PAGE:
London Has Fallen (2016)

2017 #14
Babak Najafi | 99 mins | streaming (HD) | 2.35:1 | UK, USA & Bulgaria / English, Italian, French & Japanese | 15 / R

London Has Fallen

The unwanted sequel to the less-good of 2013’s “Die Hard in the White House” double bill sets its rip-off sights lower: the entire plot feels rehashed from a weak season of 24. It may as well begin with a gravelly-toned voiceover informing us that “the following takes place between 9AM and 9PM Greenwich Mean Time.” Fortunately, events don’t occur in real time.

Those events take place in the wake of the British Prime Minister’s unexpected death. Granted a state funeral, the American President (Aaron Eckhart) is naturally in attendance, along with 39 other world leaders — most of whom are suddenly wiped out in a series of terrorist attacks. POTUS’s Secret Service chum (Gerard Butler) must get him out of the embattled capital, away from an enemy who seems to have foreseen their every move.

From there, the film is a relentless assault on the notion of good filmmaking. The narrative is so poorly structured that it doesn’t feel like there’s a climax — it’s only apparent with hindsight that what seemed like the back-half of Act 2 is actually meant to be the big finale. The main villain is only dealt with in a tacked-on coda; so too is the obligatory mole, whose presence appears to be solely motivated by a futile attempt to plug plot holes.

Going Underground

The dialogue is horrendous (“You should have let us kill him quickly, because now… we’re going to kill him slowly”) and the CGI is ceaselessly cheap — shots of the various terrorist attacks wouldn’t look out of place in a Sharknado movie. A single-take action sequence feels like it should be exciting filmmaking, but is actually more like watching someone else play a video game.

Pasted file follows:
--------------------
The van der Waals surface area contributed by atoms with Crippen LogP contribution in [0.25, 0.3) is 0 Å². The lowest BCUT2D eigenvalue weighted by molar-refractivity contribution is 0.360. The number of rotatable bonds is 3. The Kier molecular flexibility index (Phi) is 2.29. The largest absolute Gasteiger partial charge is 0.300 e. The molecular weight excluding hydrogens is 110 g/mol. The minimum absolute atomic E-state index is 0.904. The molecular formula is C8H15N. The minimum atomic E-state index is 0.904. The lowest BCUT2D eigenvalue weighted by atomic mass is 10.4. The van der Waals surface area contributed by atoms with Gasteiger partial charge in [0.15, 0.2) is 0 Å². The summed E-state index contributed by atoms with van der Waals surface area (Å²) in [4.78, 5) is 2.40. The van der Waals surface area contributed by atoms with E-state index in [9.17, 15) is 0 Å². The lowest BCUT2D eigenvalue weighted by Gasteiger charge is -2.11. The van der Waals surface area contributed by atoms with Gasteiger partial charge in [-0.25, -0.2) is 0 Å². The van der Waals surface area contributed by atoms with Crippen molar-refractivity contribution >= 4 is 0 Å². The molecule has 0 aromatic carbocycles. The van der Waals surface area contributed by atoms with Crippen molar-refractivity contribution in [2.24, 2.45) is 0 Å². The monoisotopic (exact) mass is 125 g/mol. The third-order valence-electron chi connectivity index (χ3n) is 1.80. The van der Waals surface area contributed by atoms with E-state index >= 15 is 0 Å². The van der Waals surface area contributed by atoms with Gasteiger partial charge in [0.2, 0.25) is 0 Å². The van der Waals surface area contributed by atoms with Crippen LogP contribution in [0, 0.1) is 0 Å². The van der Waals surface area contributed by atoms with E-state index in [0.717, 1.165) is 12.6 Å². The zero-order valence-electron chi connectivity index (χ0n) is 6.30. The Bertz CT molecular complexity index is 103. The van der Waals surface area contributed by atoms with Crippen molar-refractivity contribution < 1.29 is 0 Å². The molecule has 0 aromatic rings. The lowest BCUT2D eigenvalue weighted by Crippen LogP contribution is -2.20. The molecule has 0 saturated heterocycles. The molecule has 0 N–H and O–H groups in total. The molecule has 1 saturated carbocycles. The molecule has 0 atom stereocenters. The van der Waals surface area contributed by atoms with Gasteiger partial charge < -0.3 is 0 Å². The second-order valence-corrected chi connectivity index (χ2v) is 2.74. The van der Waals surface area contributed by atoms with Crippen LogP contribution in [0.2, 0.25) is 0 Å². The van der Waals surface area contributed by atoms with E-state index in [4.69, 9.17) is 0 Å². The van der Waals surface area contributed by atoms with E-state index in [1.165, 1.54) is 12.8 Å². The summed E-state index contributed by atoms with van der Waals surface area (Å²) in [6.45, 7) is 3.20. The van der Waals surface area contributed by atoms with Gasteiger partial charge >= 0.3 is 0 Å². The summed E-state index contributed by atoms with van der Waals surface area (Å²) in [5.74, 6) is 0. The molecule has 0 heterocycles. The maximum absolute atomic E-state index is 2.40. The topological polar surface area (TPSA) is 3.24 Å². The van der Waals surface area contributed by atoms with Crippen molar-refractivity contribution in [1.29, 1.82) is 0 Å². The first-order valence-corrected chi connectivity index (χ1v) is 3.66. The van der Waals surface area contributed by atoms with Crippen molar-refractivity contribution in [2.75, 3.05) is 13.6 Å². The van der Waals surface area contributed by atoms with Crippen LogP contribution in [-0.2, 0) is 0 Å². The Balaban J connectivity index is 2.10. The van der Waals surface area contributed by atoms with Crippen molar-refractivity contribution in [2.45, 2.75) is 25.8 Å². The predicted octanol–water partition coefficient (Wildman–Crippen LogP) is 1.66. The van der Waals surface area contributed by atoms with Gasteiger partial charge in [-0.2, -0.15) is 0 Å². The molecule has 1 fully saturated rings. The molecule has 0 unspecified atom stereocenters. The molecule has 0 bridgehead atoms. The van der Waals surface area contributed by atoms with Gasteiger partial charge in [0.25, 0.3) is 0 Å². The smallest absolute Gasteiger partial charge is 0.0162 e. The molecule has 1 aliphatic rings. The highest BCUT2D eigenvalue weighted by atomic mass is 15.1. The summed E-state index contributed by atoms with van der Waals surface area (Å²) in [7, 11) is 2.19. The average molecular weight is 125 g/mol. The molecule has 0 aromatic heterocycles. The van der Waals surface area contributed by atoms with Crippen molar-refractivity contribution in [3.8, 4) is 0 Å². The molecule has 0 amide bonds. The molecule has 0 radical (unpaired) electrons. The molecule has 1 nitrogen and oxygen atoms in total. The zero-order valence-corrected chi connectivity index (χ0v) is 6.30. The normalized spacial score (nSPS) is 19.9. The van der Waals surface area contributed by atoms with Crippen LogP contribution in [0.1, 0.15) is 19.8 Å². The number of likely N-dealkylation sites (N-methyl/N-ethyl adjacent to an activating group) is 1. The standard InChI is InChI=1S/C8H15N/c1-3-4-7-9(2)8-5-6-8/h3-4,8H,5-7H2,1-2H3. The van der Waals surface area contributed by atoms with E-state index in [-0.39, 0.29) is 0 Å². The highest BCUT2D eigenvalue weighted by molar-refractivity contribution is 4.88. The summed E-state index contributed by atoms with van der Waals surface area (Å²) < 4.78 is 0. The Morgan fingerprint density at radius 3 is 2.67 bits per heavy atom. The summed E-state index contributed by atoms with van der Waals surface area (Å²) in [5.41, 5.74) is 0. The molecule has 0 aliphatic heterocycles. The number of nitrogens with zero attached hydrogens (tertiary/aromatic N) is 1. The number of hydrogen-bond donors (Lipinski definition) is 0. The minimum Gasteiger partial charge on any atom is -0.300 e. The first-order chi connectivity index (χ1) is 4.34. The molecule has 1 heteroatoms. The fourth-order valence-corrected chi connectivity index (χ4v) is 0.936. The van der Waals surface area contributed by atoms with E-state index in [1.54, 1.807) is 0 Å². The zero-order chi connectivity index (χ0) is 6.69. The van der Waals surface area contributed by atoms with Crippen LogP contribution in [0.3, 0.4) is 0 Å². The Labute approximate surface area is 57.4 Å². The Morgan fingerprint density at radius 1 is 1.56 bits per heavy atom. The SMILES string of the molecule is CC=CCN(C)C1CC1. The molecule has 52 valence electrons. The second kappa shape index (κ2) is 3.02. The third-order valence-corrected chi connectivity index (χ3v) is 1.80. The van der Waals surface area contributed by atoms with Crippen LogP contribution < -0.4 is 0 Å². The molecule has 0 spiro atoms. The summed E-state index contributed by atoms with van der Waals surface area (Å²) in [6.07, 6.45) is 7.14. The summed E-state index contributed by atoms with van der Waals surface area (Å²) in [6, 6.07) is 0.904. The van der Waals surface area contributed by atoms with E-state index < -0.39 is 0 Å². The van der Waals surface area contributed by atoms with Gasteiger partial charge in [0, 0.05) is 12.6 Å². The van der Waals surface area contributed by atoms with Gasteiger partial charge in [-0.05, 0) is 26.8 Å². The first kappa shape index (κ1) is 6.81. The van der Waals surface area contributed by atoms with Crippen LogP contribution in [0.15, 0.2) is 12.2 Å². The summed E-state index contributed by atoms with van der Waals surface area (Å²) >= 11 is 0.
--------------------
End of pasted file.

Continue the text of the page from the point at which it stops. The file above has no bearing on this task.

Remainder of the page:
Even with that, London Has Fallen does just about pass muster as a brains-off actioner, in the truest sense of the term: you’ll need to switch your brain off to endure the rampant xenophobia and American flag-waving.

God, I bet Trump loves this movie.

2 out of 5

London Has Fallen featured on my list of The Five Worst Films I Saw For the First Time in 2017, which can be read in full here.

Hummingbird (2013)

aka Redemption

2015 #67
Steven Knight | 93 mins | TV | 2.35:1 | UK & USA / English | 15 / R

HummingbirdSteven Knight, the writer of Eastern Promises and Peaky Blinders — and, latterly, writer-director of “Tom Hardy driving on the phone” thriller Locke — made his directorial debut with this Jason Statham thriller that isn’t.

The Stath plays Joey, a soldier who did something terrible in Afghanistan that landed him in a mental health unit in London awaiting court martial, from which he escapes into homelessness. Running from some attackers, he stumbles into a plush flat that’s vacant for the summer. Using his ‘borrowed’ wealth, he strikes up a friendship with Cristina (Agata Buzek), the nun who runs his old soup kitchen, gets a job with Chinese gangsters, and sets about finding out what happened to his friend from the street.

Outlined as just a plot, Hummingbird might sound like your standard Statham action-thriller. It really isn’t. Knight’s focus is primarily on the relationship between Joey and Cristina, two people who are both lost, struggling with events from their past, trying to help people, in search of something. It’s a bigger acting challenge than Statham usually has to face. To be honest, he’s probably not wholly up to the task, but he makes a good fist of it. Buzek has a more striking arc, in some respects, and navigates it subtly but successfully. The crime storyline, in particular Joey’s investigations into the fate of his friend, are a frame on which to hang the development of these people.

Sad StathamThe film’s problem, perhaps, is that it slips a little between two stools. It’s certainly not action-packed enough to appeal to a good deal of Statham’s fanbase — the one or two instances of him kicking ass are very much asides. On the flipside, it may not commit to the character drama fully enough to satiate the needs of that kind of viewer. However, for anyone at peace with those two apparently-disparate styles — like, well, me — Hummingbird will be a more satisfying experience.